Now, he’s using DIY skills he developed years ago in an attempt to hide his addiction – using frequent runs to the hardware store as a cover for more illicit errands – to help clients sell their homes. And he never asks to be repaid for the work.

“When (a buyer) sees a bad thing, they start to notice more bad things,” he said. “When they see a good thing, they start to notice more good things. So, I make the bad things go away.”

The formula is working. For the last two years, his team has sold the most homes of any in his office, and is on track for another strong showing this year. But for Morris, that’s only a bonus. He’s most proud of how his career has helped him remain sober and provided him an opportunity to help others fighting the same battle.

One of those is Zach Perkins, owner of Perkins Fine Painting. Perkins, who is approaching 10 years sober, met Morris through a recovery program and has become his go-to contractor for painting projects. He described Morris as “an unbelievable gentleman” who shares his vision for focusing his life of sobriety on serving others.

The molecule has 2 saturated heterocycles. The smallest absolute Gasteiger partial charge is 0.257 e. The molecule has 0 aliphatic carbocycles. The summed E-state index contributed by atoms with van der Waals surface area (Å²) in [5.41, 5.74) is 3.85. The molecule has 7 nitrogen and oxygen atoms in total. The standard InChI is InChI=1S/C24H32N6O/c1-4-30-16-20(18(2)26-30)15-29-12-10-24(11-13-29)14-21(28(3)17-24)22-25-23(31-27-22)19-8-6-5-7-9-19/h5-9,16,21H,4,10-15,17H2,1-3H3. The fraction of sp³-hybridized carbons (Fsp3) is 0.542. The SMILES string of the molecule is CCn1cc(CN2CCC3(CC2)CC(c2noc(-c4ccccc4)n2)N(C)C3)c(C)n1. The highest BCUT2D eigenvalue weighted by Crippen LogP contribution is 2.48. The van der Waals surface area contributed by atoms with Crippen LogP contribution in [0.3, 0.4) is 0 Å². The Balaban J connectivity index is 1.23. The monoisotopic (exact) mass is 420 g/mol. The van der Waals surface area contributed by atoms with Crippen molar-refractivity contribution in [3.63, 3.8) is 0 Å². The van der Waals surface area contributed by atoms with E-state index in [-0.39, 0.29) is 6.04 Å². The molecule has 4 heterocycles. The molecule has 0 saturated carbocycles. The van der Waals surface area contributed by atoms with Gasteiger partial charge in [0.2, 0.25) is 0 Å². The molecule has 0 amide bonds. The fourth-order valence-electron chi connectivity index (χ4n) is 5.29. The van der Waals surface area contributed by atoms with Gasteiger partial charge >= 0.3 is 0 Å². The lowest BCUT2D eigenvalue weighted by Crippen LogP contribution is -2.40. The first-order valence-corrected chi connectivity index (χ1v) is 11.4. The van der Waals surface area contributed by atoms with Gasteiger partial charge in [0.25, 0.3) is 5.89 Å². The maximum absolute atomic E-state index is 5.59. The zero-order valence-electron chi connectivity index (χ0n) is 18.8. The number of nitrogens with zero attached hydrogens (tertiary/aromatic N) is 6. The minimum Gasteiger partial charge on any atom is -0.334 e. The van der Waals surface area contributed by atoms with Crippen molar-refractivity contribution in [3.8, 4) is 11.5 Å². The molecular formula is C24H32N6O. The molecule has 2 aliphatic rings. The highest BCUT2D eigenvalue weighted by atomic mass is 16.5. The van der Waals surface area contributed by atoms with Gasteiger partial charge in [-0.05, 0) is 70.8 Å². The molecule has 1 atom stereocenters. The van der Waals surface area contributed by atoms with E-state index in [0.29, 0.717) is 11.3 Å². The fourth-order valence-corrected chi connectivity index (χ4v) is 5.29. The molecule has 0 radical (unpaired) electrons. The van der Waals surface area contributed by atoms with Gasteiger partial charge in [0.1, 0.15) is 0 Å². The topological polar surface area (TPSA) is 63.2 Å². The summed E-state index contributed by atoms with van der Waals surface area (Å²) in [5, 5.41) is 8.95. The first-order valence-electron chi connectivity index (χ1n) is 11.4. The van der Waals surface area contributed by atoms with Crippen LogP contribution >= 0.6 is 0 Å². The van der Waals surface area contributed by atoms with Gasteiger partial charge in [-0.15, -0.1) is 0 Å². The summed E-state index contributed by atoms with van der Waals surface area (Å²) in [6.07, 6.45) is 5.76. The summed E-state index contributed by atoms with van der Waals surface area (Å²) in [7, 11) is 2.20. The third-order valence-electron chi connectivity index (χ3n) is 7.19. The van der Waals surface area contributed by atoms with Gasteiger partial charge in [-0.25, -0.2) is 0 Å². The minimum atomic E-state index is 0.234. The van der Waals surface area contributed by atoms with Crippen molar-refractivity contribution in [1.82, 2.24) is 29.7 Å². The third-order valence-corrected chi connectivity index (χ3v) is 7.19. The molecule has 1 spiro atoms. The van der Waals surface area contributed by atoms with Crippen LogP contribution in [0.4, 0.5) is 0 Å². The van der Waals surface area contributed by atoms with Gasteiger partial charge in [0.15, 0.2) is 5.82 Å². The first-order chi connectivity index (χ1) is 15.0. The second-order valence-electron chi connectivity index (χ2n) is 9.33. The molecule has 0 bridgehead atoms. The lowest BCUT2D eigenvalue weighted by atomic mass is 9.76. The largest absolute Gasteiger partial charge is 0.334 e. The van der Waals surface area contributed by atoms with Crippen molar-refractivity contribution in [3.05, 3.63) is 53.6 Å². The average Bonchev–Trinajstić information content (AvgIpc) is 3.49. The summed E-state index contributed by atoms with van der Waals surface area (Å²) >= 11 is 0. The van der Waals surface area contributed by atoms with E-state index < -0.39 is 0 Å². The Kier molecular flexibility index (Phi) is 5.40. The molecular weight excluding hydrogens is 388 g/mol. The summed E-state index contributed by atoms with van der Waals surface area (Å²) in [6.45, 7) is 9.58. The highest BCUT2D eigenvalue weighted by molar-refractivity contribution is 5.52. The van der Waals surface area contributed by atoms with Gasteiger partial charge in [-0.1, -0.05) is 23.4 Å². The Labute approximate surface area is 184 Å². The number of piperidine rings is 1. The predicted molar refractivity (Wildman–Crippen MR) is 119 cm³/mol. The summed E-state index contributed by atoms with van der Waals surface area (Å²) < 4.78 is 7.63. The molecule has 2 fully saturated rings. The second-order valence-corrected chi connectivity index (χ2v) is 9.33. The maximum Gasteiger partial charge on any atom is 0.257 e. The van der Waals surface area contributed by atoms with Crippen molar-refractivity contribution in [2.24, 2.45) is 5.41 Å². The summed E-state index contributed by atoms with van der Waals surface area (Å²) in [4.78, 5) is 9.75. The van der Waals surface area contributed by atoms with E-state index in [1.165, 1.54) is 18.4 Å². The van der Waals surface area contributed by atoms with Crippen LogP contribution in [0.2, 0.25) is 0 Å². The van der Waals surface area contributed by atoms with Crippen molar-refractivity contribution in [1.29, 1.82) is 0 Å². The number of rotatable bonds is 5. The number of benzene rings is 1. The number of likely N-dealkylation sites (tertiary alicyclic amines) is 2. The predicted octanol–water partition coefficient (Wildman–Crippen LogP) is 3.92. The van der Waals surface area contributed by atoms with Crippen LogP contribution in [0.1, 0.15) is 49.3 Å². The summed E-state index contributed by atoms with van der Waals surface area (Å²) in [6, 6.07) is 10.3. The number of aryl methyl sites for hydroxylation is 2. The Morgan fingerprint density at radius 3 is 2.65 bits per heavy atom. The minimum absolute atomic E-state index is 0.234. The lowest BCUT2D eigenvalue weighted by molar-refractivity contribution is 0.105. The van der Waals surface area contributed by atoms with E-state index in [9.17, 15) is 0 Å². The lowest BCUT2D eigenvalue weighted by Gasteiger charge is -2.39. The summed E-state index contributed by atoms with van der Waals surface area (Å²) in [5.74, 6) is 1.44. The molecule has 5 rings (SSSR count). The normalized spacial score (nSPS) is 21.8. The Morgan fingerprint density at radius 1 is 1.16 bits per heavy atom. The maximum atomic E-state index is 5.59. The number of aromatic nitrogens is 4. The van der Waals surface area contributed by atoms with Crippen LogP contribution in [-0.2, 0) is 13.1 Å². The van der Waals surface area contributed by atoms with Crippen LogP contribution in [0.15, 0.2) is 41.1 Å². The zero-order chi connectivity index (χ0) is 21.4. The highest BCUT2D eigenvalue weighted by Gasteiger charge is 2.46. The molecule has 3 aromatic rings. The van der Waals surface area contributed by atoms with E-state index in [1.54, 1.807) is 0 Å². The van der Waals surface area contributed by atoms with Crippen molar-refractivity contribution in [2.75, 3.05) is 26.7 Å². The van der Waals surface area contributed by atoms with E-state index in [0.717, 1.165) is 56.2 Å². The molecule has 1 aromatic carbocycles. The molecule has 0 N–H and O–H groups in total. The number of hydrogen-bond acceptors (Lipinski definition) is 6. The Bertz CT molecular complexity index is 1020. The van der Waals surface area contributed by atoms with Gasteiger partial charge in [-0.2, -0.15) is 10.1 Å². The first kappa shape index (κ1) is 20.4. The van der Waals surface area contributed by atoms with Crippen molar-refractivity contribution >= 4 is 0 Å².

“If you’ve met him, you realize that anything’s possible. Everybody that has been in touch with him, their lives are changed for the better,” Perkins said. “And that’s the definition of recovery, being able to give back to the community and leaving a better understanding of who we are, not what we used to be.”

CIC COVER 0418 Kyle Morris 12
Kyle Morris is an agent for F.C. Tucker Company in Carmel. (Photo by Adam Seif)

Volunteer of the Year

Kyle Morris, a Realtor with F.C. Tucker Company, recently received the Bud Tucker Volunteer of the Year Award, the organization’s highest honor for volunteerism.

In addition to sponsoring more than 85 people in recovery programs, Morris has volunteered at Dove Recovery House for Women, Recovery Centers of America and Women’s Sober Living of Hamilton County. He’s also advocated at the Indiana Statehouse and frequently speaks at various programs.

“I can’t say enough about the inspiration Kyle brings to F.C. Tucker, the real estate industry and those in our community,” stated Jim Litten, CEO of F.C. Tucker Company. “His passion for supporting and lifting up those in need in our community is an inspiration to all of us. I am honored to have Kyle in the Tucker family.”

Beau Gibson of Noblesville has been part of Morris’ team since it launched. Five years sober, Gibson met Morris in a recovery program and has seen Morris’ heart for giving back in action.

“Kyle’s a really great guy and always has a positive attitude,” Gibson said. “I don’t know that I’ve ever met someone that’s as giving to others and always available.”